Grade said: “When my partner Ivan Dunleavy and I completed the buyout from Rank they didn’t have a single stage booked. Now we’re turning away business which is why we’ve got to be allowed to expand. The planning application is in with South Bucks. It’s a piece of land surrounded by a motorway. It’s not exactly a leafy beauty spot.”
Grade posits a nightmare scenario: “If Pinewood is full and then Bond rings up and says can we come, and we say ‘we’re full, we’re full’… Hopefully that won’t be the case and Bond will be ready to commit to dates as soon as possible. But we are turning away business at the moment and it’s heartbreaking.”
Ever the talent scout, Grade offers a controversial suggestion for the next Bond, whenever Daniel Craig hangs up his tuxedo. “I trust (producers) Michael Wilson and Barbara Broccoli to come up with the right solution. I always thought (Mad Men star) Jon Hamm might be good. An American playing Bond? Yes. He looks stunning when he gets his kit off. He looks like I did when I was young.”
He’s joking but if anyone can sell an American as the next 007 it could be one of British television’s great showmen.
Michael Grade: five to answer
Where was the last place you went for dinner? Home
What was the last book you read? A Hologram for the King, by Dave Eggers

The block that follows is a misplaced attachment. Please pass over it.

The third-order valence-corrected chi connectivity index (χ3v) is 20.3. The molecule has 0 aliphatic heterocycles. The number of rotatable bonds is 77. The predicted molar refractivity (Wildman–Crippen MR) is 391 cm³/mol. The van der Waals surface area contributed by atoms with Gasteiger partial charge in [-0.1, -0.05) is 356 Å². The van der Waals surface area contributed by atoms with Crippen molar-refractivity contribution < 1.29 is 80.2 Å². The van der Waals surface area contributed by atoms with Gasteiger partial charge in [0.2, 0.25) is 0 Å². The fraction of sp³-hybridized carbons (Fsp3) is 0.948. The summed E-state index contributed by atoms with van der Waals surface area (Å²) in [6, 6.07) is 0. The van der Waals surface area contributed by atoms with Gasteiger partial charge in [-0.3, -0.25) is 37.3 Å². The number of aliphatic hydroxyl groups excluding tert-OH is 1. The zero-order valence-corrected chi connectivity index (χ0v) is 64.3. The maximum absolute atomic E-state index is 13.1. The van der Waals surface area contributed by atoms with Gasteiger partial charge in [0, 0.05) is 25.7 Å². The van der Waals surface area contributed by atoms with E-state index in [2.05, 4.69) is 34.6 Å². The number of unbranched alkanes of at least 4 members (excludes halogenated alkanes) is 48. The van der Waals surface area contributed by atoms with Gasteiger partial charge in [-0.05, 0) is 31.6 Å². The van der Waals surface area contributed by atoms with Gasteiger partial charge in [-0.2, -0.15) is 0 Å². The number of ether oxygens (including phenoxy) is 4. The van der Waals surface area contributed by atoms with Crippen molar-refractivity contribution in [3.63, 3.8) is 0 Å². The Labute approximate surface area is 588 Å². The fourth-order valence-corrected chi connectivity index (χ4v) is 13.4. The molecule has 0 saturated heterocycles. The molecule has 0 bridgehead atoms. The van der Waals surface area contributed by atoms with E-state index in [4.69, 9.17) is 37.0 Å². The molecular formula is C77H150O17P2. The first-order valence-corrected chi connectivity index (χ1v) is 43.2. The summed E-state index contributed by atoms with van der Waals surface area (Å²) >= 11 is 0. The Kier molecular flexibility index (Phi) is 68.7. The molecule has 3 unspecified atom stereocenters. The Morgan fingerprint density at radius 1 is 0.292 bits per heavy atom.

What was the last concert/theatrical production you attended? The Audience, Peter Morgan’s new play starring Helen Mirren
What was the last sporting event you attended? Charlton Athletic vs Blackpool
What was the last film you saw? Argo
nerve centre: HQ history
* BBC Television Centre officially opened in 1960, some 11 years after the project was announced by then-controller Norman Collins.
* Shows recorded there include Blue Peter, Monty Python’s Flying Circus, The Generation Game, Top of the Pops, early series of Doctor Who and Strictly Come Dancing.
* It is the UK’s second-oldest operating television studio, after Granada Studios.
* There were 15 main studios and a further 10 used for news bulletins.
* Television Centre has been hit by a number of power cuts including, unfortunately, one that caused the launch night of BBC2 to be cancelled in 1964.Reuse content